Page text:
The arrival of the compact disc nearly killed record albums, with vinyl pressing machines being sold, scrapped and dismantled by major record companies.
Four decades later, with resurrected record album sales producing double-digit annual growth, manufacturers are rapidly rebuilding an industry to keep pace with sales that hit $1 billion last year.
Dozens of record pressing plants have been built in an attempt to keep up with demand in North America – and it’s still not enough.
The industry “has found a new gear and is accelerating at a new pace,” said Mark Michaels, CEO and president of United Record Pressing, the nation’s largest record producer, in Nashville, Tennessee.
Demand for vinyl records has been growing by double digits for more than a decade, and mass merchants like Target were bolstering their selection of albums just as the pandemic sent a surprising jolt. With music tours canceled and people stuck at home, music lovers started buying record albums at an even faster rate.
Revenue from record album sales grew 61% in 2021 — and hit $1 billion for the first time since the 1980s — far outpacing growth rates from paid music subscriptions and streaming services like Spotify and Pandora, according to the Recording Industry Association of America.
Record albums almost fell into oblivion with sales overtaken by cassettes before compact discs pushed them aside. Then came digital downloads and online piracy, Apple iPods and 99 cent downloads. Streaming services are now ubiquitous.
But nostalgic baby boomers who missed flipping through record albums at their local record stores helped fuel a resurgence in vinyl that began about 15 years ago.
It coincided with the launch of Record Store Day to celebrate independent record stores, said Larry Jaffee, author of “Record Store Day: The Most Improbable Comeback of the 21st Century.”
These days, however, it’s not just baby boomers.
A younger generation is buying turntables and albums — and cassettes too — and a new generation of artists like Adele, Ariana Grande and Harry Styles have gone to vinyl, Jaffee noted.
In Pittsburgh, taxi driver Jamila Grady is too young, at 34, to remember the golden age of record stores.
But she finds the records irresistible. She’s created wall art from some of the album covers for nearly 50 albums she’s purchased since 2019, starting with Beyoncé’s “Lemonade.” She admits it’s an indulgence since she already listens to music via Soundcloud, Apple Music and Pandora.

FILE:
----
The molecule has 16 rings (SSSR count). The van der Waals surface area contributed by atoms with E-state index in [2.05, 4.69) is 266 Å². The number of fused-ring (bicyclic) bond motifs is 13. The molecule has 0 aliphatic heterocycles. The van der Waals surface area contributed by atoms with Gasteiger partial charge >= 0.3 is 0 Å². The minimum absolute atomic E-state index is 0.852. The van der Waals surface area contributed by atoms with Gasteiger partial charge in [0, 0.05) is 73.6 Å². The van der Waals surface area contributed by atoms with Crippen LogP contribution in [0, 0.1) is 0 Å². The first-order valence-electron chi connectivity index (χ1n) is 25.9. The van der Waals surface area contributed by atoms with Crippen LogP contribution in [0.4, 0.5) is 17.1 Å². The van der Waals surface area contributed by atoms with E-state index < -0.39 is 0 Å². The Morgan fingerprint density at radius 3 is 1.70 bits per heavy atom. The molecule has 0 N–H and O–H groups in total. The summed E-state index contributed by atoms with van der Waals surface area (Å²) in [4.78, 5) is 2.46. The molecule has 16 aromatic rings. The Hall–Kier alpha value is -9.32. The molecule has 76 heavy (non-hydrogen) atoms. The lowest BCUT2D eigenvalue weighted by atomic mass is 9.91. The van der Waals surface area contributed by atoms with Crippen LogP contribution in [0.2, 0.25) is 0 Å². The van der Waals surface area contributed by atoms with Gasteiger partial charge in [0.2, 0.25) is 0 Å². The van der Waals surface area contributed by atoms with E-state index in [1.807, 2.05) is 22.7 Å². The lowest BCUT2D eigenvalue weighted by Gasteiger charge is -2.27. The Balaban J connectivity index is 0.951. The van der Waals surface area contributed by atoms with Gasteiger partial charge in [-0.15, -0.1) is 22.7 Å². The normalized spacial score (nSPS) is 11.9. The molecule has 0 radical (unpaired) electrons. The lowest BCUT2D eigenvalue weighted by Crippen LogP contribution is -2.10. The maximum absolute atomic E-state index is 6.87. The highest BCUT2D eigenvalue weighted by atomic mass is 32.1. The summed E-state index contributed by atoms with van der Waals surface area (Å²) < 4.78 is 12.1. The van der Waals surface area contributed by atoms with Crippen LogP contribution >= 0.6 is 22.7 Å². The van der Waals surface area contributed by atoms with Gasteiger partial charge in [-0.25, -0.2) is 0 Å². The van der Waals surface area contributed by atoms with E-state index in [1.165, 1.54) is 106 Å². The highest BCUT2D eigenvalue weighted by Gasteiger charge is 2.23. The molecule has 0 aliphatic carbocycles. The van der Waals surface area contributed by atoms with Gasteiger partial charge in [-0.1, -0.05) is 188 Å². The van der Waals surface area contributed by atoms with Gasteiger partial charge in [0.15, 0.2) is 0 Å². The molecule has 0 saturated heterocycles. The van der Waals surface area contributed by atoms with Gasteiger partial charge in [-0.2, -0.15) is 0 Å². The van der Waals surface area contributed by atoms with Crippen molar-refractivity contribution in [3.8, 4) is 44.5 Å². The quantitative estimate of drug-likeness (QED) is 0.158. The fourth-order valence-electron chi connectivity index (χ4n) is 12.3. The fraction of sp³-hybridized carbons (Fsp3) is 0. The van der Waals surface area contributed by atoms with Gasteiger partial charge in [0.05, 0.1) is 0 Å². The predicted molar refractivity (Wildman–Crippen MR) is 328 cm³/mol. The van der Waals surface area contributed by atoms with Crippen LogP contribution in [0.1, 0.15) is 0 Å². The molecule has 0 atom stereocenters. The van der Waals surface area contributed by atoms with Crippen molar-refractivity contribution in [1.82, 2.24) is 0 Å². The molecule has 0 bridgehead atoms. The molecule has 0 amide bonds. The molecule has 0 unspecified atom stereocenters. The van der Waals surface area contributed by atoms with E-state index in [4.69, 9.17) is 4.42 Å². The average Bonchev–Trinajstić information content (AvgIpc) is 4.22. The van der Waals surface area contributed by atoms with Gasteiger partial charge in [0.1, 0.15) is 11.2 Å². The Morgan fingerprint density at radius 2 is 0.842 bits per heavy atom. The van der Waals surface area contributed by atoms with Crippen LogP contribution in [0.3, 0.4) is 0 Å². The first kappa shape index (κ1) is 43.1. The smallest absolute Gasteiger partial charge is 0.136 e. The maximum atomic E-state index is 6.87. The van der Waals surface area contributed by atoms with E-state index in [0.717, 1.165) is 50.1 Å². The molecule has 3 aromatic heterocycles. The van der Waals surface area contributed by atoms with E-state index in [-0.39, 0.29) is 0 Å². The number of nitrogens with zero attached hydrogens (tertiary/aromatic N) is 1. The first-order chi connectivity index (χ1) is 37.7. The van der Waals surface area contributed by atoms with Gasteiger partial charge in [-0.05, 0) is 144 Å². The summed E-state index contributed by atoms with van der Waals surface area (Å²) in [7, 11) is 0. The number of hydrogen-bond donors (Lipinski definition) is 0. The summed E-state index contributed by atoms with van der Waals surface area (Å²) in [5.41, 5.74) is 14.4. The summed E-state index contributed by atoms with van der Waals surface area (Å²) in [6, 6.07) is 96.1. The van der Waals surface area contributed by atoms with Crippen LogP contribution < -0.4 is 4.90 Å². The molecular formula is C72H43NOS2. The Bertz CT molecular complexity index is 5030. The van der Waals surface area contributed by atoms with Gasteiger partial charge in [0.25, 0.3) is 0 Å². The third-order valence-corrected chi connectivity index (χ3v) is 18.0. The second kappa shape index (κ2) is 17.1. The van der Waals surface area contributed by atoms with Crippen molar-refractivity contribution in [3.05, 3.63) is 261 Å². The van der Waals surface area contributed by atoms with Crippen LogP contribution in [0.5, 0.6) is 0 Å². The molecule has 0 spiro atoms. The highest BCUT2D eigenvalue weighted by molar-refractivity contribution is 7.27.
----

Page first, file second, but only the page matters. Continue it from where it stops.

“For record players, there’s something so beautiful about taking the record, putting it on the player and dropping the needle,” she said.
Manufacturers had to start almost from scratch.
The majors closed their factories a long time ago, but new ones are coming online. Record manufacturers launched in the last 10 to 15 years include Precision Record Pressing of Toronto, Memphis Record Pressing, Gotta Groove Records of Cleveland, and Quality Record Pressing of Kansas.
White Stripes’ Jack White opened his own vinyl pressing plant, Third Man Pressing, in 2017 in Detroit, and has been advocating with major record labels to reopen manufacturing facilities.
There are now about 40 factories in the United States – most of them smaller operations – but challenges remain.
Nationally, backlogs are six to eight months as growing demand and supply chain disruptions for raw materials, including vinyl polymers, have caused issues, Michaels said.
Starting a new pressing plant isn’t easy because there are only a handful of companies – none in the United States – that make record pressing machines. These machines are also out of stock.
People can debate sound quality, but it comes down to emotional reaction, not technical specs, said Bob Ludwig, a multi-Grammy winner who started Gateway Mastering Studios in Portland, Maine.
A friend who listened to Ludwig’s remastered version of Queen’s “Night at the Opera” called it “superb” and “electric”.
“I love the vinyl experience. All of it. For me, there’s an electrifying sound when I play records that I don’t feel digital,” said Mark Mazzetti, an independent A&R executive who has worked for Sting, Janet Jackson and others. at A&M Records.
No one knows the ceiling for record growth due to limited supply, said Chris Brown, vice president of finance at Bull Moose Records, a New England record chain.
New releases often fail to keep up with demand, and restocks take even longer, leaving little room for lesser-known eclectic albums, he said.
“Part of the fun of collecting records is being surprised,” he said. “But mid-level stuff is not printed, or there is a long wait.”
Photos: demand for vinyl records still strong